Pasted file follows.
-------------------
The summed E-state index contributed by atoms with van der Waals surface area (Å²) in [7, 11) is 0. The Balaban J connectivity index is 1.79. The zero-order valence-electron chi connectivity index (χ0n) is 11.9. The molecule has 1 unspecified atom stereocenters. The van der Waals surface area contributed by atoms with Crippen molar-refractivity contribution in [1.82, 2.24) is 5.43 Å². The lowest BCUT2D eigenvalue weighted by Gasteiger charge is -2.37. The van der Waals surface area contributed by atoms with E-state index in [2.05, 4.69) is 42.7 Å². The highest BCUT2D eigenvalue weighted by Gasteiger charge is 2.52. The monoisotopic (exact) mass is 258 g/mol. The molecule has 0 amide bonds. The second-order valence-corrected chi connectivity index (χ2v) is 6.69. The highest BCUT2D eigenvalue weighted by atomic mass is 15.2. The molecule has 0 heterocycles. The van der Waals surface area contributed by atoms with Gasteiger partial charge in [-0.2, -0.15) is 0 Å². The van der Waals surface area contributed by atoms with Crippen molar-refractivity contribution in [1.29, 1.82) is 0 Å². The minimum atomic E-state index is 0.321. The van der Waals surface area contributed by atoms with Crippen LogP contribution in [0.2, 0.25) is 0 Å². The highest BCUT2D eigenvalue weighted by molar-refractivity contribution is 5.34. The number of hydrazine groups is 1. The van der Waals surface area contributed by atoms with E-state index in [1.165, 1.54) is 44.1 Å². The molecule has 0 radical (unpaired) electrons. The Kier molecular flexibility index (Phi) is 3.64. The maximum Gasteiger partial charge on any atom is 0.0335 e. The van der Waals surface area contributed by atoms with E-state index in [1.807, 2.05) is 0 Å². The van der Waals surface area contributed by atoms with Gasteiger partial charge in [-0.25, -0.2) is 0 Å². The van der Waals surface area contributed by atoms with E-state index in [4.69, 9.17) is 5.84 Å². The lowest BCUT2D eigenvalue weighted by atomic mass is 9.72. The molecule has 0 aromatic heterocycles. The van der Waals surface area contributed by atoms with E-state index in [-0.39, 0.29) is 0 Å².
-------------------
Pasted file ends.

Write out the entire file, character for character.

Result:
The summed E-state index contributed by atoms with van der Waals surface area (Å²) in [7, 11) is 0. The Balaban J connectivity index is 1.79. The zero-order valence-electron chi connectivity index (χ0n) is 11.9. The molecule has 1 unspecified atom stereocenters. The van der Waals surface area contributed by atoms with Crippen molar-refractivity contribution in [1.82, 2.24) is 5.43 Å². The lowest BCUT2D eigenvalue weighted by Gasteiger charge is -2.37. The van der Waals surface area contributed by atoms with E-state index in [2.05, 4.69) is 42.7 Å². The highest BCUT2D eigenvalue weighted by Gasteiger charge is 2.52. The monoisotopic (exact) mass is 258 g/mol. The molecule has 0 amide bonds. The second-order valence-corrected chi connectivity index (χ2v) is 6.69. The highest BCUT2D eigenvalue weighted by atomic mass is 15.2. The molecule has 0 heterocycles. The van der Waals surface area contributed by atoms with Gasteiger partial charge in [-0.2, -0.15) is 0 Å². The van der Waals surface area contributed by atoms with Crippen molar-refractivity contribution in [1.29, 1.82) is 0 Å². The minimum atomic E-state index is 0.321. The van der Waals surface area contributed by atoms with Crippen LogP contribution in [0.2, 0.25) is 0 Å². The highest BCUT2D eigenvalue weighted by molar-refractivity contribution is 5.34. The number of hydrazine groups is 1. The van der Waals surface area contributed by atoms with E-state index in [1.165, 1.54) is 44.1 Å². The molecule has 0 radical (unpaired) electrons. The Kier molecular flexibility index (Phi) is 3.64. The maximum Gasteiger partial charge on any atom is 0.0335 e. The van der Waals surface area contributed by atoms with E-state index in [1.807, 2.05) is 0 Å². The van der Waals surface area contributed by atoms with Gasteiger partial charge in [-0.25, -0.2) is 0 Å². The van der Waals surface area contributed by atoms with E-state index in [4.69, 9.17) is 5.84 Å². The lowest BCUT2D eigenvalue weighted by atomic mass is 9.72. The molecule has 0 aromatic heterocycles. The van der Waals surface area contributed by atoms with E-state index in [-0.39, 0.29) is 0 Å².